November 21, 2006

One of those people that care(s)

The second hour of KQED's "Forum" radio program this morning had as its guest Kitty Burns Florey, author of Sister Bernadette's Barking Dog: The Quirky History and Lost Art of Diagramming Sentences (Melville House, 2006), a charming and decidedly non-technical account of Reed-Kellogg sentence diagramming and those who have loved it.  She kept reminding her listeners that she was neither a linguist nor an English teacher, she carefully made no claims about the pedagogical values of sentence diagramming, and she was realistic about change in language (while struggling to recognize what was "technically" or "traditionally" correct).  But of course most of the phone calls were from people retailing their pet peeves about English grammar and usage, complaints that will be familiar to readers of Language Log.

Early on in the calls came one beginning firmly:

I'm one of those people that cares... that care.

(meaning that the caller cared about prescriptive correctness).  The caller laughed and then went on with her complaints, and nobody remarked on either of the usage points in her first sentence.

[Correction: now that I can access the recording of the show, I see that I got my transcription backwards: "Susan from Berkeley" says: "I was going to say that uh I'm one of those people that care [laugh]... that cares."  This is a bit more delicious than what I thought I heard the first time, as we'll see below.  (Thanks to Jonathan Lundell.)]

It's been five whole months since we wrote about the choice of singular or plural verb in a restrictive relative clause following one of + plural NP: singular to go with one, or plural to go with the plural NP?  (The plural variant is considerably older, but the singular has been around at least since Shakespeare and people have been complaining about it since around 1770, after it began appearing with some frequency in the works of respected writers; MWDEU suggests that there's a subtle difference in meaning or discourse function between the alternatives, so that both should be accepted as standard.)  The caller went for the singular first and then altered it to the plural, possibly recognizing the "correction" with her laugh.  Maybe she cares too much.  [Addendum: now we see that she started with the prescriptive standard (plural) and revised it to the sometimes-proscribed version (singular).]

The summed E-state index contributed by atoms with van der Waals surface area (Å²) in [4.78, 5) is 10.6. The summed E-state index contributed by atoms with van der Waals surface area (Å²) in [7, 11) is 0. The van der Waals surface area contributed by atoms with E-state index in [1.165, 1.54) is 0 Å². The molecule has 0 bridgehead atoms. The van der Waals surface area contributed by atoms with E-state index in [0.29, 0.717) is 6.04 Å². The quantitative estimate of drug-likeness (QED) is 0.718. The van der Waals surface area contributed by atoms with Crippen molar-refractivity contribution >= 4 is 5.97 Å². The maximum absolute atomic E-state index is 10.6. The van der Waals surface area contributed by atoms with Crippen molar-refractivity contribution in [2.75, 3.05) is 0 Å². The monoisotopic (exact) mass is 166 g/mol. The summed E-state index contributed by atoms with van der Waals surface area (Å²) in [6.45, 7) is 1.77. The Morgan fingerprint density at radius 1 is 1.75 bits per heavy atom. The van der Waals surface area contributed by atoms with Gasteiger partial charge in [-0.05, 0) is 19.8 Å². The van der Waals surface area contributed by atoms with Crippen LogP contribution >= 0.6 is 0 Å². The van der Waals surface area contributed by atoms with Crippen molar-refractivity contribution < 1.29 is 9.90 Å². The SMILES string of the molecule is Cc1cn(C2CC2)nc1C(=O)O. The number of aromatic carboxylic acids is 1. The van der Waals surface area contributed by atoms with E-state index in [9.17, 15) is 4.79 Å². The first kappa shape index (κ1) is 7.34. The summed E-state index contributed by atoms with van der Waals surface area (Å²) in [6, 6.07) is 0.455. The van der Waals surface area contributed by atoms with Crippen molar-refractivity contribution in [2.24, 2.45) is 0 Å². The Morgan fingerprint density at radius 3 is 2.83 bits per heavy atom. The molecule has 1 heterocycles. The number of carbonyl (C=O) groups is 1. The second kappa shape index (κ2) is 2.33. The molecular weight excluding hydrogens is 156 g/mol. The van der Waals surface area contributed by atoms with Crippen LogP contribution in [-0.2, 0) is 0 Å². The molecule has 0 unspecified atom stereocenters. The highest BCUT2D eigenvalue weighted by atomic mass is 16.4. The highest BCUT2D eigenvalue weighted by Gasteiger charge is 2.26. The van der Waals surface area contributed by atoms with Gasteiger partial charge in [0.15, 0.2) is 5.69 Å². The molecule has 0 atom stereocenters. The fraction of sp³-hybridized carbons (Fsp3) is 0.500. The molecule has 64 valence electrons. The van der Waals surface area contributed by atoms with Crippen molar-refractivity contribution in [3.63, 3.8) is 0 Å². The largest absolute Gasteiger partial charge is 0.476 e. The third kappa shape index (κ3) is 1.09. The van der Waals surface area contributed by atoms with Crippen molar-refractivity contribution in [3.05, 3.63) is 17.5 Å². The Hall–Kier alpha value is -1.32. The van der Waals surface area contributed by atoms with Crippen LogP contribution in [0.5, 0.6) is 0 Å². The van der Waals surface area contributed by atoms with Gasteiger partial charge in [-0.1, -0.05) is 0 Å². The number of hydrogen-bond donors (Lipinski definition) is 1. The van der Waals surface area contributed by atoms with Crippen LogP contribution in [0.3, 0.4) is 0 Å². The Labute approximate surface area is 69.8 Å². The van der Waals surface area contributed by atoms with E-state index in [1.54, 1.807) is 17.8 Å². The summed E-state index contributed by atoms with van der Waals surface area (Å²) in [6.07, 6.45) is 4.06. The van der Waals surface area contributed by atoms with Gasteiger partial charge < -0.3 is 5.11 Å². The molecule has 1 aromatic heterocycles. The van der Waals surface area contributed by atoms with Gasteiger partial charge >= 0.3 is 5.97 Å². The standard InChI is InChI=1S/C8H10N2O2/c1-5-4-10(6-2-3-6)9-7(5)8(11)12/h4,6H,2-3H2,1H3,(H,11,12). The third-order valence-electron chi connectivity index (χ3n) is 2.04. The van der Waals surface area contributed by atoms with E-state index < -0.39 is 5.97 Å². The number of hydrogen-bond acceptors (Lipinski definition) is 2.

People who maintain that they CARE about grammar very often care about that as a restrictive relativizer with human-denoting heads, maintaining that only who is acceptable in formal writing (or even acceptable, period).  MWDEU tells the convoluted story of relativizer that with reference to human beings: it came first, then fell out of favor, but was revived in the 18th century, though with a bad taste left over from its years in exile among the common people; John Simon and William Safire have deplored it.

In searching the Language Log archives for the link to my earlier posting "One of those who", I pulled up the postings in which this expression and some of its variants were used (rather than mentioned) by the bloggers.  Our usage on the singular/plural issue is divided: two to two for "one of those who" (singular in Mark Liberman's postings #2459 and #2466, plural in Geoff Pullum's #937 and Mark's #1347), an edge for the singular for "one of those people who" (Mark's #1209, #2381, and #3044, versus plural in Geoff Pullum's #1461 and someone I quoted in #3555).  In any case, we are not unhappy with the singular.

On the that/who issue, we seem not to have used that at all for reference to human beings in the contexts "one of those people..." or "one of those..."  So we're inclined to be who users.  But we wouldn't deride the "Forum" caller for her choice of that.  That's ok with us.

zwicky at-sign csli period stanford period edu

Posted by Arnold Zwicky at November 21, 2006 09:27 AM